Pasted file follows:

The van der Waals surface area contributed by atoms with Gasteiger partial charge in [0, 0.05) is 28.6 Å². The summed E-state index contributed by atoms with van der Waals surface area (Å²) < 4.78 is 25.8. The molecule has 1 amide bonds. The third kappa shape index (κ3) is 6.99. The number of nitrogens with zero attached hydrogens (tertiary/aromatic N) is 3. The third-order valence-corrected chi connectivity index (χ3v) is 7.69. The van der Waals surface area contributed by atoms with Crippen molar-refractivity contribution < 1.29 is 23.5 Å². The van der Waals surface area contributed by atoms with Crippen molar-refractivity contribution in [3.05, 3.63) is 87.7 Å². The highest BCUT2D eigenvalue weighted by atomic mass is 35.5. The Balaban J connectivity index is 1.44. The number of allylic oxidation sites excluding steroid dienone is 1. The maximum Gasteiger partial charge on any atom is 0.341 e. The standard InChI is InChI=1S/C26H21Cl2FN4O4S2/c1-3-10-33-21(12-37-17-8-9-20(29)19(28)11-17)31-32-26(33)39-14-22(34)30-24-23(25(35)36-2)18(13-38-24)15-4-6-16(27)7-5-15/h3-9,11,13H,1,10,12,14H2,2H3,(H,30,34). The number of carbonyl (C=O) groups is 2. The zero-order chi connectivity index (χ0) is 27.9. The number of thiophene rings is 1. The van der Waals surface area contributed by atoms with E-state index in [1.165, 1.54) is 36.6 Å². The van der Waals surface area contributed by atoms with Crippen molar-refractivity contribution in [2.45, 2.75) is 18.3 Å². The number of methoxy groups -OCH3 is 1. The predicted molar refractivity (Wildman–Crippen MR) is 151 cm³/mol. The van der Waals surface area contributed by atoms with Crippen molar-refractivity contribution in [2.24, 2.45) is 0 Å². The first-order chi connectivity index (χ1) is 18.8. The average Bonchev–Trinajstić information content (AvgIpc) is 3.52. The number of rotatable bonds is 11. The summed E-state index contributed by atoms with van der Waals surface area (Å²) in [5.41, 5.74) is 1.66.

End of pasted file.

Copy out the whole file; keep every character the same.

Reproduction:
The van der Waals surface area contributed by atoms with Gasteiger partial charge in [0, 0.05) is 28.6 Å². The summed E-state index contributed by atoms with van der Waals surface area (Å²) < 4.78 is 25.8. The molecule has 1 amide bonds. The third kappa shape index (κ3) is 6.99. The number of nitrogens with zero attached hydrogens (tertiary/aromatic N) is 3. The third-order valence-corrected chi connectivity index (χ3v) is 7.69. The van der Waals surface area contributed by atoms with Crippen molar-refractivity contribution < 1.29 is 23.5 Å². The van der Waals surface area contributed by atoms with Crippen molar-refractivity contribution in [3.05, 3.63) is 87.7 Å². The highest BCUT2D eigenvalue weighted by atomic mass is 35.5. The Balaban J connectivity index is 1.44. The number of allylic oxidation sites excluding steroid dienone is 1. The maximum Gasteiger partial charge on any atom is 0.341 e. The standard InChI is InChI=1S/C26H21Cl2FN4O4S2/c1-3-10-33-21(12-37-17-8-9-20(29)19(28)11-17)31-32-26(33)39-14-22(34)30-24-23(25(35)36-2)18(13-38-24)15-4-6-16(27)7-5-15/h3-9,11,13H,1,10,12,14H2,2H3,(H,30,34). The number of carbonyl (C=O) groups is 2. The zero-order chi connectivity index (χ0) is 27.9. The number of thiophene rings is 1. The van der Waals surface area contributed by atoms with E-state index in [1.165, 1.54) is 36.6 Å². The van der Waals surface area contributed by atoms with Crippen molar-refractivity contribution in [2.45, 2.75) is 18.3 Å². The number of methoxy groups -OCH3 is 1. The predicted molar refractivity (Wildman–Crippen MR) is 151 cm³/mol. The van der Waals surface area contributed by atoms with Crippen molar-refractivity contribution in [2.24, 2.45) is 0 Å². The first-order chi connectivity index (χ1) is 18.8. The average Bonchev–Trinajstić information content (AvgIpc) is 3.52. The number of rotatable bonds is 11. The summed E-state index contributed by atoms with van der Waals surface area (Å²) in [5.41, 5.74) is 1.66.